The city of Aleppo, already struggling to recover from the devastating effects of the Syrian civil war, has been hit by a powerful earthquake that has claimed over 1,400 lives. The quake caused widespread destruction, with many buildings collapsing and trapping people beneath the rubble.
In the region, the conditions were already challenging with frigid temperatures, dilapidated structures, and a cholera outbreak affecting the population. The area is divided between the government, Kurdish-led forces, and various insurgent factions, all of whom are still engaged in ongoing conflict.
Rebuilding efforts had been underway to restore the former commercial center of Syria, but the infrastructure remains in ruins, buildings are in shambles, and power shortages are frequent. The death toll from the earthquake, reported by both the Syrian government and the opposition-run White Helmets rescue group, has surpassed 1,400.
The earthquake hit at 4:17 am local time, registering a 7.8 magnitude with a depth of 11 miles. A second, nearly as powerful quake occurred 12 hours later, located 80 miles north of the first epicenter. The Syrian Civil Defence is calling for the global community to take action and help the affected area.
Residents of the region have expressed the dire circumstances, with one resident of Jandairis revealing that 12 members of his family perished in the quake and others still trapped beneath the debris. Emergency services are available in government-run areas, but rescue efforts are being hindered by the icy temperatures and heavy rainfall.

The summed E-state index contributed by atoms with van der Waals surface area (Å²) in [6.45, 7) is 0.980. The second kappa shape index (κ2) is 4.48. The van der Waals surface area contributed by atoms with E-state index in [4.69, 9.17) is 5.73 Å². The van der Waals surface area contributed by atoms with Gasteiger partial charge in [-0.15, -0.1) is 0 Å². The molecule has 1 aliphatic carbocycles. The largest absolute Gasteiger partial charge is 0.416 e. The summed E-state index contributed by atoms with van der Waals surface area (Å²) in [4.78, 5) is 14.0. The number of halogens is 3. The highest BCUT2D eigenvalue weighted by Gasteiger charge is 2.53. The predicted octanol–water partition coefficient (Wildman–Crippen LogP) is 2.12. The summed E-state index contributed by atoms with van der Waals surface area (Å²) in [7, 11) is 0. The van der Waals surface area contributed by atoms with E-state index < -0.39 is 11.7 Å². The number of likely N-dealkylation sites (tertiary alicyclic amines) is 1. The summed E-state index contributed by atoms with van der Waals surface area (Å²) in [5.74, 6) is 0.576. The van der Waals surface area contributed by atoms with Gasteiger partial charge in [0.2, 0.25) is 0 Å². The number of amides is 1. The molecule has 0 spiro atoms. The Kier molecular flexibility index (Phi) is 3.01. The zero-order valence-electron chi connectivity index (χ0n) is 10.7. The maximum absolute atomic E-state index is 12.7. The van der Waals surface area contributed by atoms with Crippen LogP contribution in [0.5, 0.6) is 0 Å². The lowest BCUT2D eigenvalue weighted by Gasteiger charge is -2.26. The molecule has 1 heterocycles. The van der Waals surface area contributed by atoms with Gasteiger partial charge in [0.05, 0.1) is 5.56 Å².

The International Rescue Committee, which has a significant presence in opposition-held areas of Syria, had already been responding to the area’s first cholera outbreak in over a decade and preparing for an upcoming snowstorm when the earthquake struck. The organization’s Middle East advocacy director described the situation as a “crisis within a crisis within a crisis,” and added that large parts of the region are out of reach due to damage to communication networks.
North-western Syria has become one of the hardest places to access, making it difficult for aid from outside nations to reach the affected population. The only way to get resources to opposition-controlled zones is through a small crossing on the Turkish border.
Image Credit: Youssef Karwashan